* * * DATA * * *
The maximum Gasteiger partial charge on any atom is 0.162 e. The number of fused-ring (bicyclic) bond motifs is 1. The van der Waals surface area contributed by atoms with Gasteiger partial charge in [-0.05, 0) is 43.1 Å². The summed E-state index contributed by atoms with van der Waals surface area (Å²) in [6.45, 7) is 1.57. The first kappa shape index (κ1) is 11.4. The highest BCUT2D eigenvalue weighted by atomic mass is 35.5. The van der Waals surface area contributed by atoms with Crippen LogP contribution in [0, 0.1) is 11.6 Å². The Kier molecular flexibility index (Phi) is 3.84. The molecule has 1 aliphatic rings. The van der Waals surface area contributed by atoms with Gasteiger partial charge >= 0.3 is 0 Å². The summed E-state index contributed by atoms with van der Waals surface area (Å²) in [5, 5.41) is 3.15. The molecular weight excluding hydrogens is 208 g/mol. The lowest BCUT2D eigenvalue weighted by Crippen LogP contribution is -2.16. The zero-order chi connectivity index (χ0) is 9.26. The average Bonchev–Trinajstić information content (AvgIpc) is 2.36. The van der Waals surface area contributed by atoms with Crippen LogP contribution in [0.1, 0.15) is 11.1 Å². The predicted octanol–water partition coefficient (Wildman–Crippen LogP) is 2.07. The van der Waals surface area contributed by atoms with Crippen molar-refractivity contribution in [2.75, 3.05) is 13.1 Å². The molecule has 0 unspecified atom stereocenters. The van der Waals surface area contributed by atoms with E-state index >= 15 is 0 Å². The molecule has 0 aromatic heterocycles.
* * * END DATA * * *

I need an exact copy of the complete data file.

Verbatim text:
The maximum Gasteiger partial charge on any atom is 0.162 e. The number of fused-ring (bicyclic) bond motifs is 1. The van der Waals surface area contributed by atoms with Gasteiger partial charge in [-0.05, 0) is 43.1 Å². The summed E-state index contributed by atoms with van der Waals surface area (Å²) in [6.45, 7) is 1.57. The first kappa shape index (κ1) is 11.4. The highest BCUT2D eigenvalue weighted by atomic mass is 35.5. The van der Waals surface area contributed by atoms with Crippen LogP contribution in [0, 0.1) is 11.6 Å². The Kier molecular flexibility index (Phi) is 3.84. The molecule has 1 aliphatic rings. The van der Waals surface area contributed by atoms with Gasteiger partial charge >= 0.3 is 0 Å². The summed E-state index contributed by atoms with van der Waals surface area (Å²) in [5, 5.41) is 3.15. The molecular weight excluding hydrogens is 208 g/mol. The lowest BCUT2D eigenvalue weighted by Crippen LogP contribution is -2.16. The zero-order chi connectivity index (χ0) is 9.26. The average Bonchev–Trinajstić information content (AvgIpc) is 2.36. The van der Waals surface area contributed by atoms with Crippen LogP contribution in [0.1, 0.15) is 11.1 Å². The predicted octanol–water partition coefficient (Wildman–Crippen LogP) is 2.07. The van der Waals surface area contributed by atoms with Crippen molar-refractivity contribution in [2.75, 3.05) is 13.1 Å². The molecule has 0 unspecified atom stereocenters. The van der Waals surface area contributed by atoms with E-state index >= 15 is 0 Å². The molecule has 0 aromatic heterocycles.